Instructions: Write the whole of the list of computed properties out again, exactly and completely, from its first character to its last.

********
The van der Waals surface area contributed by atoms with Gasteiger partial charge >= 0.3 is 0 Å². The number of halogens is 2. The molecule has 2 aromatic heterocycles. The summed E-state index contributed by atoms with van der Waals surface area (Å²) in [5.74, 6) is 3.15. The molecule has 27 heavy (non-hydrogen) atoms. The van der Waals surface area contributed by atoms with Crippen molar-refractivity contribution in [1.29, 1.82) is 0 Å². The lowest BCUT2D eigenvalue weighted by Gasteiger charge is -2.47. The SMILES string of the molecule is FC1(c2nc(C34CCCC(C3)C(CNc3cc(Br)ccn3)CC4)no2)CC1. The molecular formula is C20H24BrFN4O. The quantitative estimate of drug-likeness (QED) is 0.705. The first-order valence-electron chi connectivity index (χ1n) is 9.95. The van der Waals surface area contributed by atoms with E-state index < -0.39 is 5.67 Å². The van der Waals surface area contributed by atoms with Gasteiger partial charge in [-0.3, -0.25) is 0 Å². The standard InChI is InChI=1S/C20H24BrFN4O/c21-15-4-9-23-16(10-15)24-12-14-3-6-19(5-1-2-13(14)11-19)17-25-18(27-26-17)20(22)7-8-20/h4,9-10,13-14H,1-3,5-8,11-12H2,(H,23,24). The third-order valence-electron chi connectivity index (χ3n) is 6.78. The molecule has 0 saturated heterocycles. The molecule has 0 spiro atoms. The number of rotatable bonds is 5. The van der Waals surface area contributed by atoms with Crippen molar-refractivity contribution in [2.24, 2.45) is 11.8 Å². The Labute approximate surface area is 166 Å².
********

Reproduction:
The van der Waals surface area contributed by atoms with Gasteiger partial charge >= 0.3 is 0 Å². The number of halogens is 2. The molecule has 2 aromatic heterocycles. The summed E-state index contributed by atoms with van der Waals surface area (Å²) in [5.74, 6) is 3.15. The molecule has 27 heavy (non-hydrogen) atoms. The van der Waals surface area contributed by atoms with Crippen molar-refractivity contribution in [1.29, 1.82) is 0 Å². The lowest BCUT2D eigenvalue weighted by Gasteiger charge is -2.47. The SMILES string of the molecule is FC1(c2nc(C34CCCC(C3)C(CNc3cc(Br)ccn3)CC4)no2)CC1. The molecular formula is C20H24BrFN4O. The quantitative estimate of drug-likeness (QED) is 0.705. The first-order valence-electron chi connectivity index (χ1n) is 9.95. The van der Waals surface area contributed by atoms with E-state index < -0.39 is 5.67 Å². The van der Waals surface area contributed by atoms with Gasteiger partial charge in [-0.3, -0.25) is 0 Å². The standard InChI is InChI=1S/C20H24BrFN4O/c21-15-4-9-23-16(10-15)24-12-14-3-6-19(5-1-2-13(14)11-19)17-25-18(27-26-17)20(22)7-8-20/h4,9-10,13-14H,1-3,5-8,11-12H2,(H,23,24). The third-order valence-electron chi connectivity index (χ3n) is 6.78. The molecule has 0 saturated heterocycles. The molecule has 0 spiro atoms. The number of rotatable bonds is 5. The van der Waals surface area contributed by atoms with Crippen molar-refractivity contribution in [2.24, 2.45) is 11.8 Å². The Labute approximate surface area is 166 Å².